Opera is considered to be one of the most challenging styles of singing, and for a good reason. Opera singers need to master the basics of singing. However, they also need to rely on their bodies to produce the tremendous volume levels needed to sing over a full orchestra.
If you have seen opera live on stage and have been impressed by the singer’s powerful voices, you might be inspired to learn more about the genre. To help you out, we have compiled a comprehensive guide on how to sing opera for beginners.
How To Sing Opera for Beginners
1. Watch and Listen
Start by listening to opera singers such as Renée Fleming, or the Three Tenors. In addition, listen to the compositions of Mozart, Puccini, Handel, Bizet, and Berlioz. By doing this, you’ll start to get a feel for the flow and style of this genre.
You can watch popular operas on DVD or on the big screen through the Met’s annual opera screens at a local movie theater. Visit big companies like the Glimmerglass, Santa Fe Opera, Metropolitan Opera, or Boston Lyric and find local opera performances in your communities.
By watching and listening to these operas, you will start discovering the chorus parts or roles that appeal to you most.
Here’s a video of Renée Fleming singing Casta Diva:
2. Master the Singing Fundamentals
Opera is a challenging and complex style to learn. Therefore, your foundation needs to be strong.
The two important things you need to focus on are how to sing high notes and how to sing with power. Your body and voice are the most powerful instruments, and you need to take care of them properly.
Several people end up straining their vocal cords, particularly when aiming for high notes. This can end up injuring your vocal cords. The same goes for singing with power. If you don’t do it properly, you can severely damage your voice.
By learning how to sing correctly, you can avoid tension, strain, and vocal cord damage. You should also register for a singing course, either online or in-person with an instructor, to solidify your basics before you start singing opera.
3. Study Classical Languages and Techniques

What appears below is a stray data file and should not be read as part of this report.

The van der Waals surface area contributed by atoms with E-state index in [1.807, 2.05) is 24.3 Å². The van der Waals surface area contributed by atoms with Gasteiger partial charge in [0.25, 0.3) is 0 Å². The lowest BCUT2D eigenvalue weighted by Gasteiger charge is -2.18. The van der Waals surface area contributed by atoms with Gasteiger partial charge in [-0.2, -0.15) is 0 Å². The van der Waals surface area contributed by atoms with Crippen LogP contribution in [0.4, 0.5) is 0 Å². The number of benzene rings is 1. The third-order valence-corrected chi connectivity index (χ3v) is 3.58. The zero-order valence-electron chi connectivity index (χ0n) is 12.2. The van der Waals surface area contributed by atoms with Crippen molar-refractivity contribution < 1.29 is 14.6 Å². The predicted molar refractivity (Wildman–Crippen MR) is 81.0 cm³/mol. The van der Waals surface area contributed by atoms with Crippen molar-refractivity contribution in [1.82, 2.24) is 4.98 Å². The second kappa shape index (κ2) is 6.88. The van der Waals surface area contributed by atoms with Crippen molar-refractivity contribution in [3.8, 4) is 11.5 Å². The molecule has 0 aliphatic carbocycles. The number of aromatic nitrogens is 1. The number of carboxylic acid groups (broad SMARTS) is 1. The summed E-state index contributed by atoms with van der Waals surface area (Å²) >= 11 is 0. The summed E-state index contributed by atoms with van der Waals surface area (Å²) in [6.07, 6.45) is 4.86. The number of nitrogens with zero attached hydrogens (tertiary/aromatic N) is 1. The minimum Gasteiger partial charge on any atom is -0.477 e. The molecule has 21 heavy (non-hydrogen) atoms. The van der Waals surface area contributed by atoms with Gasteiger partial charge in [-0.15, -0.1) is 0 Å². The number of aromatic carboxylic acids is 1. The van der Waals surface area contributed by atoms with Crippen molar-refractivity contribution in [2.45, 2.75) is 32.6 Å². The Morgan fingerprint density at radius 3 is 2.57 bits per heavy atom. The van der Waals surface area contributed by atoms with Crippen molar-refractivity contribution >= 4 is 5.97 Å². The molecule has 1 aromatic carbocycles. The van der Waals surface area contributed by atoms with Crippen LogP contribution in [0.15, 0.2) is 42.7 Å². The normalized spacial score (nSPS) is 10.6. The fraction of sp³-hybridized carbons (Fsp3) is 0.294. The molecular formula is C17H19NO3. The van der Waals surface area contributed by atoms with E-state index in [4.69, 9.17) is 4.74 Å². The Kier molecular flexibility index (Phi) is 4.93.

To develop the range, strength, and stamina of an opera singer, you need to study classical music and art songs first. These shorter operatic songs are excellent for young, developing voices, from teenagers to young adults.
If you’re serious about learning opera, you should also learn French, Spanish, Italian, and German – the languages that are most commonly sung in opera. You’ll be able to comprehend and express the intended message of the song while singing and also enjoy the opera better as a listener too.
It is also important for you to learn how to read music and to play the piano or a stringed instrument. You will often be asked to sight-read and sing challenging melodies, and being an opera singer, you won’t be able to get away by saying, “I don’t know how to read music.”
4. Find the Right Teacher
Once you have mastered the basics of singing and can hit high notes and manage your power consistently, you can move on to building your opera skills. However, it is nearly impossible to learn opera by yourself. Therefore, it is worthwhile to hire a coach who can facilitate you on your journey.
Finding the right teachers depends on several factors, including your existing skill level and how serious you are about singing opera. If you want to sing as a hobby or only part-time, several great opera teachers can help you learn opera singing at your own pace.
On the other hand, if you wish to make a career out of opera singing, you will have to be more discerning regarding the teacher you pick. Ideally, you should opt for a teacher who has strong knowledge of the “bel canto” technique, studied under experts of the genre, and attended master classes and other programs to polish their skills. Such experts aren’t easy to come across, and they can be selective about who they take on as students.